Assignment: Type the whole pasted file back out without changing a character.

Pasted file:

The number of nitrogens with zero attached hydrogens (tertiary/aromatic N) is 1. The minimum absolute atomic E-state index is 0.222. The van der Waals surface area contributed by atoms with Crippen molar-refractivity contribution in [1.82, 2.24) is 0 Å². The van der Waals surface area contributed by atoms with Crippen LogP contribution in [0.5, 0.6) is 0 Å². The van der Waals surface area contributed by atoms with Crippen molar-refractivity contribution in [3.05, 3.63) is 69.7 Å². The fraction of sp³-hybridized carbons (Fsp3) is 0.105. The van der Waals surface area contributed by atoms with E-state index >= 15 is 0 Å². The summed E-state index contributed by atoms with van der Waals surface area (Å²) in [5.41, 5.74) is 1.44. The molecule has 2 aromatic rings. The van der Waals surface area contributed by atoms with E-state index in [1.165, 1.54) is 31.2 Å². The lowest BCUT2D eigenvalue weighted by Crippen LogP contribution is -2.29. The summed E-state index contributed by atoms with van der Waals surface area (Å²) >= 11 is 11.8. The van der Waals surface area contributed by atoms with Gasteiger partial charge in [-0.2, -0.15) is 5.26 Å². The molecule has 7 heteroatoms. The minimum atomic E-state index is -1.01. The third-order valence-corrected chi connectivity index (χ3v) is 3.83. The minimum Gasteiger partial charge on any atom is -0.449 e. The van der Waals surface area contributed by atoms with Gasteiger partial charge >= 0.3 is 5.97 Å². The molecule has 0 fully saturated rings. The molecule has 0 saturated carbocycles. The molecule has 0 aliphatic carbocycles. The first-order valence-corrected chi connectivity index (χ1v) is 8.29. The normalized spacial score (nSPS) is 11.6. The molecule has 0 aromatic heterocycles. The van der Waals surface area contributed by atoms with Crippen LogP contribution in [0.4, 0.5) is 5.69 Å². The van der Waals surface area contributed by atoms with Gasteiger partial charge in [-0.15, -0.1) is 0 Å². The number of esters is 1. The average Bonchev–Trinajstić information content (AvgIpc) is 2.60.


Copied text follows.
The number of nitrogens with zero attached hydrogens (tertiary/aromatic N) is 1. The minimum absolute atomic E-state index is 0.222. The van der Waals surface area contributed by atoms with Crippen molar-refractivity contribution in [1.82, 2.24) is 0 Å². The van der Waals surface area contributed by atoms with Crippen LogP contribution in [0.5, 0.6) is 0 Å². The van der Waals surface area contributed by atoms with Crippen molar-refractivity contribution in [3.05, 3.63) is 69.7 Å². The fraction of sp³-hybridized carbons (Fsp3) is 0.105. The van der Waals surface area contributed by atoms with E-state index >= 15 is 0 Å². The summed E-state index contributed by atoms with van der Waals surface area (Å²) in [5.41, 5.74) is 1.44. The molecule has 2 aromatic rings. The van der Waals surface area contributed by atoms with E-state index in [1.165, 1.54) is 31.2 Å². The lowest BCUT2D eigenvalue weighted by Crippen LogP contribution is -2.29. The summed E-state index contributed by atoms with van der Waals surface area (Å²) >= 11 is 11.8. The van der Waals surface area contributed by atoms with Gasteiger partial charge in [-0.2, -0.15) is 5.26 Å². The molecule has 7 heteroatoms. The minimum atomic E-state index is -1.01. The third-order valence-corrected chi connectivity index (χ3v) is 3.83. The minimum Gasteiger partial charge on any atom is -0.449 e. The van der Waals surface area contributed by atoms with Gasteiger partial charge >= 0.3 is 5.97 Å². The molecule has 0 fully saturated rings. The molecule has 0 saturated carbocycles. The molecule has 0 aliphatic carbocycles. The first-order valence-corrected chi connectivity index (χ1v) is 8.29. The normalized spacial score (nSPS) is 11.6. The molecule has 0 aromatic heterocycles. The van der Waals surface area contributed by atoms with Crippen LogP contribution in [0.4, 0.5) is 5.69 Å². The van der Waals surface area contributed by atoms with Gasteiger partial charge in [-0.15, -0.1) is 0 Å². The number of esters is 1. The average Bonchev–Trinajstić information content (AvgIpc) is 2.60.